Peripheral immune response to MBS and MSS was evaluated by measuring antigen-specific IgGs in plasma from control subjects and patients (Fig. 2). Similar quantities of MBS-specific IgGs were detected in the plasma of control subjects and patients. IgG levels were not influenced by the presence or absence of this microorganism in their stool samples (Fig. 2A). However, levels of MSS-specific IgGs were higher at every plasma dilution for patients positive for MSS in the stool samples (average OD of 0.533±0.05 for highest dilution) compared to negative patients (average OD of 0.324±0.05 for higher dilution) and control subjects (average OD of 0.304±0.05 for highest dilution) (Fig. 2B) (p<0.05). To control IgG background of control and patients, total IgGs from every subjects were quantified (Fig. 2C). As suspected, plasma from control subjects contained lower levels of total IgGs (average of 7.1±0.87 mg/ml) than that of patients (average of 12.1±1.3 mg/ml). Moreover, patients negative for MBS or MSS in their stool samples had similar total IgGs quantities (averages of 11.9±1.8 and 10.8±1.9 mg/ml, respectively) than those positive for MBS or MSS (averages of 12.5±1.2 and 13.3±1.7 mg/ml). These results suggest that the total IgG levels do not explain immune status of patients and therefore peripheral response is specific to MBS or MSS.

Figure 2. IgG response in plasma of controls subjects and IBD patients.

Titers of A) MBS- and B) MSS-specific IgGs. C) Quantification of total IgGs. Results are expressed as average ± SEM. Eighteen controls (9 positive for MBS and 4 positive for MSS in stool samples) and seventeen patients (6 positive for MBS and 9 positive for MSS in stool samples) were analyzed. p<0.05.


Several microorganisms from the gut have been associated with IBD but their role in these diseases is still unknown. Our team recently showed that methanogenic archaeal species MBS and MSS, which can be major components of the human and animal intestinal microbiota, are present in bioaerosols samples and have immunogenic properties in the lungs of mice. The current report validates these properties on human PBMCs and is the first to demonstrate a differential prevalence of MSS in stool samples of patients suffering from IBD compared to healthy control subjects. The results of this study show that stool samples from patients have similar quantities of total bacteria as control subjects; similar incidence of methanogens and MBS, and higher prevalence of MSS. Moreover, we demonstrate that intestinal-MSS bearing patients develop higher levels of plasma specific IgGs compared to intestinal-MSS bearing healthy control subjects.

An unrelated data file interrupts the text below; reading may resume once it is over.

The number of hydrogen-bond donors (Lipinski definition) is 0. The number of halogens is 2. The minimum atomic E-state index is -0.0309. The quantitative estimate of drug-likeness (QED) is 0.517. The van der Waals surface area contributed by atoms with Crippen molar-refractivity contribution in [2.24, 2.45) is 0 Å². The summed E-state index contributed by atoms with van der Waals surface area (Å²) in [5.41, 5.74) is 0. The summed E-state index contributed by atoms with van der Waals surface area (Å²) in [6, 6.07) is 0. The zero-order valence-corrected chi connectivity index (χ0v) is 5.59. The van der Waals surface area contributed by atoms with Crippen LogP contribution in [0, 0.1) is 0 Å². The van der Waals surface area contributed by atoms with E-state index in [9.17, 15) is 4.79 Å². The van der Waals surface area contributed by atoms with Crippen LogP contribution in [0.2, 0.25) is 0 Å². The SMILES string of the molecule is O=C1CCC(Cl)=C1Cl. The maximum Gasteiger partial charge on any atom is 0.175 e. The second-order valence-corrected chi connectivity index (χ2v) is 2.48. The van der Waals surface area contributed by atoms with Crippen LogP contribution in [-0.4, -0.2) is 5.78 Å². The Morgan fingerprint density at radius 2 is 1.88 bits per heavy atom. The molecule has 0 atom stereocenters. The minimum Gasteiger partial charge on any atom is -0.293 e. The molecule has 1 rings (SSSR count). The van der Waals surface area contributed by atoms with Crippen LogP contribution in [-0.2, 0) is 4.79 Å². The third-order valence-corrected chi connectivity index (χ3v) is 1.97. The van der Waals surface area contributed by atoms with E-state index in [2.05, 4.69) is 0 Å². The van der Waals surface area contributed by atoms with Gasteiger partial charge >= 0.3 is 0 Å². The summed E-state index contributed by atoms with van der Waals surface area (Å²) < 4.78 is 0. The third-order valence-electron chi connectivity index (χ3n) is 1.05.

Methanogens are a significant part of the human microbiota in some individuals and have been associated with diseases, including periodontitis (Methanobrevibacter oralis) [31], or negatively associated to others, such as obesity (Methanobrevibacter smithii) [33]. However, these microorganisms were never associated with any intestinal disease. Previous studies aimed to demonstrate a possible role of methanogens in IBD [29], but the potential impact of an imbalance between MSS and MBS alone was never observed. Indeed, Scanlan et al. [29] demonstrated that a lower proportion of patients were positive for methanogens in their gut compared to controls. Our results confirm that observation. Our data show that this decrease is at the expense of the usually much higher numbers of MBS, which tended to be decreased in IBD. Unlike the study from Scanlan et al. [29], we were able to amplify and quantify MSS DNA from stool DNA extracts, suggesting higher sensitivity for the primers we designed. Moreover, our data suggest that PCR protocols used for MBS and MSS detection are more efficient than the PCR protocol used for total methanogen quantification since some samples were positive for MBS or MSS primers but negative with the total methanogen primers (table 3).